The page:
3 SYSTEM PARAMETERS AND BRIGHTNESS MAPS

We use the Doppler imaging code ‘dots’ (Collier Cameron 1997) to map the surface brightness distribution of the surfaces of both stars using the Stokes I intensity spectra. This code uses maximum entropy, as implemented by Skilling & Bryan (1984), to return the simplest possible surface map at a given level of χ2. A two-temperature model is used to describe the surface of each star (Collier-Cameron & Unruh 1994). Spectroscopic look up tables are created to model the contribution from each element on the stellar surface. Slowly rotating reference stars are fitted with Gaussian profiles which we use to model both the local intensity profiles of the photosphere and the spot, for each star. It has been shown by Unruh & Collier Cameron (1995) that using synthetic Gaussian profiles instead of those from slowly rotating stars has little effect on the resulting brightness maps. While the obvious advantage of using synthetic Gaussians is that they are noiseless. For the primary star we use temperatures of 5300 and 4050 K for the photosphere and spot, respectively. Similarly, the cooler secondary star is modelled using a photospheric temperature of 5050 K and a spot temperature of 3787 K. These temperatures come from the spectroscopic analysis described in Section 3.2.

3.1 Determining system orbital parameters

In addition to producing surface brightness maps we can use dots to determine the fundamental parameters of the HD 155555 system. This is achieved by finding the values of each system parameter that give the best fit to the stellar profiles (i.e. that minimize χ2) after a fixed number of maximum entropy iterations (see Barnes et al. 2000). In a binary system the additional orbital parameters greatly increase the computer time required to achieve a global solution. We approached this problem by carefully selecting combinations of two parameters to be minimized simultaneously. In practice we used a pool of 30 computers to simultaneously run different combinations of the variables. Several iterations were made through the pairs of parameters until a global convergence on a solution with χ2= 0.6 was achieved. At this point further changes in the parameters were of the order of their uncertainties as estimated from the curvature of the χ2 surfaces. Values for system parameters are collated in Table 1.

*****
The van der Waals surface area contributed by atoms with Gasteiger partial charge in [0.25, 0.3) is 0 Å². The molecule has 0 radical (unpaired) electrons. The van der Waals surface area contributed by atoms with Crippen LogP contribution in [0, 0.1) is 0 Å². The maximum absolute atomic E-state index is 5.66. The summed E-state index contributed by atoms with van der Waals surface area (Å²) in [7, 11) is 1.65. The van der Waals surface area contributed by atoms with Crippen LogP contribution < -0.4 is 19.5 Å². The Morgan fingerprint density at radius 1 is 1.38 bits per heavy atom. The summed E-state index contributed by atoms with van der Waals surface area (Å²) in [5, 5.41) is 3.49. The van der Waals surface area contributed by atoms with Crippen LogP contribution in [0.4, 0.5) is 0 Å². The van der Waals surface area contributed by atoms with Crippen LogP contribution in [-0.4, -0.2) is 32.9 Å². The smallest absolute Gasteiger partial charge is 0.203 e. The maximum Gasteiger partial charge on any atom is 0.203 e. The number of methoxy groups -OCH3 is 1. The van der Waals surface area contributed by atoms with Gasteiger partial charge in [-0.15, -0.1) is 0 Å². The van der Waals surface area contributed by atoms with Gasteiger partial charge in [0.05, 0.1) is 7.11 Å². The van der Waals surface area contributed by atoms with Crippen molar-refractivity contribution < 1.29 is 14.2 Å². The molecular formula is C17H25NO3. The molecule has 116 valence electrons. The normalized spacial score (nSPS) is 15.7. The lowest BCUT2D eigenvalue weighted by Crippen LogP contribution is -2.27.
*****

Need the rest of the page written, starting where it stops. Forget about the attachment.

Table 1

Orbital and physical parameters for the HD 155555 system.

Element Unit Value Source 
Orbital 
P (d) 1.6816463 Adopteda 
T0 (HJD) 244 6997.9102 Adopteda 
Φ0  0.752474 dots 
e  0.0 Adopted 
γ (km s−13.72 ± 0.02 dots 
q m2/m1 0.935 ± 0.001 dots 
K1 (km s−186.4 ± 0.1 dots 
K2 (km s−194.7 ± 0.2 (K1 and q
i (°) 50 (52 adopted) dots 
(v sin i)1 (km s−134.9 dots 
(v sin i)2 (km s−131.3 dots 
 
Physical (assuming i= 52°)   
m1 (M1.054 dots 
m2 (M0.986 dots 
R1 (R1.47 dots 
R2 (R1.32 dots 
Teff,1 (K) 5300 ± 100 sme 
Teff,2 (K) 5050 ± 100 sme 
log g1  4.05 ± 0.1 sme 
log g2  4.10 ± 0.1 sme 
Element Unit Value Source 
Orbital 
P (d) 1.6816463 Adopteda 
T0 (HJD) 244 6997.9102 Adopteda 
Φ0  0.752474 dots 
e  0.0 Adopted 
γ (km s−13.72 ± 0.02 dots 
q m2/m1 0.935 ± 0.001 dots 
K1 (km s−186.4 ± 0.1 dots 
K2 (km s−194.7 ± 0.2 (K1 and q
i (°) 50 (52 adopted) dots 
(v sin i)1 (km s−134.9 dots 
(v sin i)2 (km s−131.3 dots 
 
Physical (assuming i= 52°)   
m1 (M1.054 dots 
m2 (M0.986 dots 
R1 (R1.47 dots 
R2 (R1.32 dots 
Teff,1 (K) 5300 ± 100 sme 
Teff,2 (K) 5050 ± 100 sme 
log g1  4.05 ± 0.1 sme 
log g2  4.10 ± 0.1 sme 

We use the ephemeris of Strassmeier & Rice (2000) which is based on over 20 yr of radial velocity data. We attempted to derive our own value for the period of the system using our 2007 data set alone and found that it was consistent with that of Strassmeier & Rice (2000), however, with naturally larger uncertainty. The value of 0.752 474 we obtain for the phase offset (Φ0) reflects the traditional eclipsing binary definition that we use in dots. Here phase zero occurs at stellar conjunction with the primary star furthest away from the observer (i.e. normally primary eclipse in an eclipsing binary system). We make the simplifying assumption that both components of HD 155555 have rotational axes perpendicular to the orbital plane. Unfortunately, determining the inclination of the binary orbit for non-eclipsing systems is as problematic as the rotation axis of single stars because the Doppler imaging process is only weakly sensitive to this parameter. We derive a value of 50° (using the χ2 minimization technique described above) which is consistent with the value of 52° obtained by both Pasquini et al. (1991) and Strassmeier & Rice (2000). For consistency with these works we therefore also adopt a value of 52°.

3.2 Atmospheric and evolutionary parameters

A subset of our highest S/N spectra is selected to determine the atmospheric parameters using spectral synthesis. We apply the technique of tomographic separation (see Bagnuolo & Gies 1991) to disentangle the two components using the orbital parameters derived in the last section. We then calculated and fitted synthetic spectra to each component with the help of the Spectroscopy Made Easy (sme) code (Valenti & Piskunov 1996). This code uses least-squares minimization to determine the atmospheric parameters that best describe the observed spectra. For these calculations we used stellar model atmospheres from the Kurucz (1993) grid, and atomic line data obtained from the VALD (Piskunov et al. 1995; Kupka et al. 1999). In our calculations we assumed solar abundances, a microtubulence of 1.75 km s−1 and a macrotubulence of 2.0 km s−1, all typical values for a G5–K0 class pre-main-sequence object.